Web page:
Pregnancy Changes The Mother's Brain

A new study explores, for the first time, the impact of pregnancy on the structure of the mother’s brain.

Researchers at the Universitat Autonoma de Barcelona (UAB) discovered that pregnancy involves long-lasting changes — at least for two years post-partum — in the morphology of a woman’s brain.

Using magnetic resonance imaging, the scientists found that after a first pregnancy, the brains of women show significant reductions in grey matter in regions associated with social cognition.

The researchers believe that such changes correspond to an adaptive process of functional specialization towards motherhood.

“These changes may reflect, at least in part, a mechanism of synaptic pruning, which also takes place in adolescence, where weak synapses are eliminated, giving way to more efficient and specialized neural networks,” said Elseline Hoekzema, co-lead author of the study.

According to Erika Barba, the other co-lead author, “these changes concern brain areas associated with functions necessary to manage the challenges of motherhood.”

In fact, researchers found that the areas with grey matter reductions overlapped with brain regions activated during a functional neuroimaging session in which the mothers of the study watched images of their own babies.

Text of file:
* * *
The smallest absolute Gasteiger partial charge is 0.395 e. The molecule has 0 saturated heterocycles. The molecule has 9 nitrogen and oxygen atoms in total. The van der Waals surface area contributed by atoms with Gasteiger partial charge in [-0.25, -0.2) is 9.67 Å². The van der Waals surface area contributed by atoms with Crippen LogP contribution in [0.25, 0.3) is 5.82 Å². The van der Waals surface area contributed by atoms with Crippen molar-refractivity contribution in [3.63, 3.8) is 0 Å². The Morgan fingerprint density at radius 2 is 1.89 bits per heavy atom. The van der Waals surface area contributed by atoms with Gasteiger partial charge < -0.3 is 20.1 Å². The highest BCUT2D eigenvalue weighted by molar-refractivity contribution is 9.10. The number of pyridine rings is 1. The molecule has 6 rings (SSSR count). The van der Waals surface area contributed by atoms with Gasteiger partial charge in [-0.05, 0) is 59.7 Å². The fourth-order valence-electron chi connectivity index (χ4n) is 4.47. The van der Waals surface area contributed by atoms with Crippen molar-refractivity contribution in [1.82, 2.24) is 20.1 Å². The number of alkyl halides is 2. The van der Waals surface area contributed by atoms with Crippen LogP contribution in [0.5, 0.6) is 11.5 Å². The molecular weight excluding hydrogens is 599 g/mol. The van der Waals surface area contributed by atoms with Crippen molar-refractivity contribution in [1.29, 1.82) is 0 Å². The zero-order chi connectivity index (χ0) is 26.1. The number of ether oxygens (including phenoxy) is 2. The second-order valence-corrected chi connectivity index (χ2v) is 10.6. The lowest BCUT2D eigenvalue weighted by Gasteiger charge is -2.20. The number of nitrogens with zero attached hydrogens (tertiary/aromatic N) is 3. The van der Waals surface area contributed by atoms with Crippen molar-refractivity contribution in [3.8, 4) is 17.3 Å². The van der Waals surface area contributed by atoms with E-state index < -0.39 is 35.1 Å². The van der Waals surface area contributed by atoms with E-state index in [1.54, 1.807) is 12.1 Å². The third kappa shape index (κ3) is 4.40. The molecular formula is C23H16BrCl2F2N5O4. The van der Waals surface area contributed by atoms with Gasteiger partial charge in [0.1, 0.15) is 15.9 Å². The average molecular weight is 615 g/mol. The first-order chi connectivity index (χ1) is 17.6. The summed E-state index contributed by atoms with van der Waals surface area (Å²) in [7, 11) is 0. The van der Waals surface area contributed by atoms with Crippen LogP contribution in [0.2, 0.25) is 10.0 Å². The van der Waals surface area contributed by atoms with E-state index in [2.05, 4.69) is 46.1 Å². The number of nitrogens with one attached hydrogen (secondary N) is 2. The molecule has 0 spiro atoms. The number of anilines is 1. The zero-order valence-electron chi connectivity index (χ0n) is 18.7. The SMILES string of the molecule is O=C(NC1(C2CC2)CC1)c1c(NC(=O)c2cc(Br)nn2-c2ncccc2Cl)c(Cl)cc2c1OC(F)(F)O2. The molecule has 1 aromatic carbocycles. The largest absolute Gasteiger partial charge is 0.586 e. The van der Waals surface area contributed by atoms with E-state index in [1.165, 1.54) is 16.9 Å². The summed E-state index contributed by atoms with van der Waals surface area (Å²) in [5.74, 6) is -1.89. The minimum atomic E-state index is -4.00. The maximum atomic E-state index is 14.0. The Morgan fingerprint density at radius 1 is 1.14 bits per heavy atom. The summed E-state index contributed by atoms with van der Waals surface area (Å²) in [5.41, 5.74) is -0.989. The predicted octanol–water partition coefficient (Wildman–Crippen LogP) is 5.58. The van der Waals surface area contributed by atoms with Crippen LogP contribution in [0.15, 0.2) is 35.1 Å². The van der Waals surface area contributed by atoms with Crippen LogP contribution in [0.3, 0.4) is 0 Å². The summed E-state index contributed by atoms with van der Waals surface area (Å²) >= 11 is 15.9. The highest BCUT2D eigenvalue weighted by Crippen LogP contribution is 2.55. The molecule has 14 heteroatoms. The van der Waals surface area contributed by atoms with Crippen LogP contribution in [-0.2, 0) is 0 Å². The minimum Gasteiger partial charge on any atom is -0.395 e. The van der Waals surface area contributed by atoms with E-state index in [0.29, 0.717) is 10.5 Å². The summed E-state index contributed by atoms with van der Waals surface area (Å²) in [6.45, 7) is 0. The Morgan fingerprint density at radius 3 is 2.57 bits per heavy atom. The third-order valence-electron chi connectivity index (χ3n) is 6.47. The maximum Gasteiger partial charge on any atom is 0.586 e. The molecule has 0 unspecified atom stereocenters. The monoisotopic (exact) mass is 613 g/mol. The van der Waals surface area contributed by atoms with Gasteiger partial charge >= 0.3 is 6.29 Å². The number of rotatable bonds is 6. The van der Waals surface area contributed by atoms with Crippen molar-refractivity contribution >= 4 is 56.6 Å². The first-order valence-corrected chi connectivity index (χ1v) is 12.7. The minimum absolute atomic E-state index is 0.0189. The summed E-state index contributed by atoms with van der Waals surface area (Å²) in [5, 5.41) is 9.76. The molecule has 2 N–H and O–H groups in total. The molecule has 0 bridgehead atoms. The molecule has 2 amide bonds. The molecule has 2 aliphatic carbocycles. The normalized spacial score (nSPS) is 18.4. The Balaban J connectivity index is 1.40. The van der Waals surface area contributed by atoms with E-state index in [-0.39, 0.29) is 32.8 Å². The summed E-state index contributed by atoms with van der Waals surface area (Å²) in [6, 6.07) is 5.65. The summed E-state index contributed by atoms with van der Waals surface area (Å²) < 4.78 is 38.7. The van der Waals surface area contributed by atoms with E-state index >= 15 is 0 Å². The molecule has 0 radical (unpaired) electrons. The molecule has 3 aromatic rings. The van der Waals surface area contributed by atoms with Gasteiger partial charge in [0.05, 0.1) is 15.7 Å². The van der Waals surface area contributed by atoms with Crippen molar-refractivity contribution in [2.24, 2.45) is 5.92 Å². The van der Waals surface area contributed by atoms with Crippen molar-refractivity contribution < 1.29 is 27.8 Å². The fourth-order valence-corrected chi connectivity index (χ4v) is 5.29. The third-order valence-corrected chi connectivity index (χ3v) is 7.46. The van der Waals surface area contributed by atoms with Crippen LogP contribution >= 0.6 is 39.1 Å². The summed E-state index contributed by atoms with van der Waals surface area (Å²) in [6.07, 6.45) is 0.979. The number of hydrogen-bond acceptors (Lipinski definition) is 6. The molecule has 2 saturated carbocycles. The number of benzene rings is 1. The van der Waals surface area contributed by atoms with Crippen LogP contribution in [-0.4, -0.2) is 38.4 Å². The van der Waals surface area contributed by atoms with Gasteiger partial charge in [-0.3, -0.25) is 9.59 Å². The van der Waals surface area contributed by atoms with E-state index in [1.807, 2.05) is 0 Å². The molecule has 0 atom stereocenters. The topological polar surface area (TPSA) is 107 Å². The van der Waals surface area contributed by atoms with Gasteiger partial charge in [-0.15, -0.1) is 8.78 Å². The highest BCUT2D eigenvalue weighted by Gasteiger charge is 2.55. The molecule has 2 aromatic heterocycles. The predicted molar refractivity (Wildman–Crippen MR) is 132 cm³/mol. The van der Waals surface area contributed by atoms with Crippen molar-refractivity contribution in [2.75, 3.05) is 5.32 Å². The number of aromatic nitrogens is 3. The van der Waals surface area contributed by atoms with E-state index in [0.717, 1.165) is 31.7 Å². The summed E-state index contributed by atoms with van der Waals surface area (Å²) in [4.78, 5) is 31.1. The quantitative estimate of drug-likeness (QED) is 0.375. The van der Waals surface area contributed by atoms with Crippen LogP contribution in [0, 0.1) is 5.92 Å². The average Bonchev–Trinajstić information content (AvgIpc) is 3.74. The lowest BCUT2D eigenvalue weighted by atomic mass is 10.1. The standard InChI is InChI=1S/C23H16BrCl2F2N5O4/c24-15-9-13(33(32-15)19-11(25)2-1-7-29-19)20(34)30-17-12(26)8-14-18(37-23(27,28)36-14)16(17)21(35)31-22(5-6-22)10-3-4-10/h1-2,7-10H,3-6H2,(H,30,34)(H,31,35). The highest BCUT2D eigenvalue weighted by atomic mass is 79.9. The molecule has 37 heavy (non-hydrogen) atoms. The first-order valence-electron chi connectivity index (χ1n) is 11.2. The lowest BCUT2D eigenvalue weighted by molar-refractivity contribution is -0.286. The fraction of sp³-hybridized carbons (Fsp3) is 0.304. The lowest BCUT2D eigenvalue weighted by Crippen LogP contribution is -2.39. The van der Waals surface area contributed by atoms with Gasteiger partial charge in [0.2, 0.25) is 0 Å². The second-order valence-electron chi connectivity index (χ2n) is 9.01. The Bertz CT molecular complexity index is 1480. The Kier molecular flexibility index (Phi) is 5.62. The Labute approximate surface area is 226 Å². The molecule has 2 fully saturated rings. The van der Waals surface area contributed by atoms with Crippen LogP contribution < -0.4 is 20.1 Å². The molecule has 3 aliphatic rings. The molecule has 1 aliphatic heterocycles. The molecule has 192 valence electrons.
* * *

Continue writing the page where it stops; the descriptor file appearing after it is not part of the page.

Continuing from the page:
For the study, researchers compared magnetic resonance images of 25 first-time mothers before and after their pregnancy, of 19 male partners, and a control group of 20 women who had never been pregnant and 17 male partners. They gathered information about the participants over five years and four months.

The results of the research, directed by Òscar Vilarroya and Susanna Carmona, demonstrated a symmetrical reduction in the volume of grey matter in the medial frontal and posterior cortex line, as well as in specific sections of, mainly, prefrontal and temporal cortex in pregnant women.

“These areas correspond to a great extent with a network associated with processes involved in social cognition and self-focused processing,” said Carmona.

The researchers’ analyses of the scans determined with great reliability whether a woman in the study had been pregnant depending on the changes in the brain structure. The researchers note they were even able to predict the mother’s attachment to her baby in the postpartum period based on these brain changes.

The study took into account variations in both women who had undergone fertility treatments and women who had become pregnant naturally, and the reductions in grey matter were practically identical in both groups.

Researchers added they did not observe any changes in memory or other cognitive functions during the pregnancies and therefore believe that the loss of grey matter does not imply any cognitive deficits.

“The findings point to an adaptive process related to the benefits of better detecting the needs of the child, such as identifying the newborn’s emotional state,”  Vilarroya explained. “Moreover, they provide primary clues regarding the neural basis of motherhood, perinatal mental health, and brain plasticity in general.”

The study was published in Nature Neuroscience.

Source: Universitat Autonoma de Barcelona
Photo: Brain regions with volume changes after pregnancy. Credit: Oscar Vilarroya.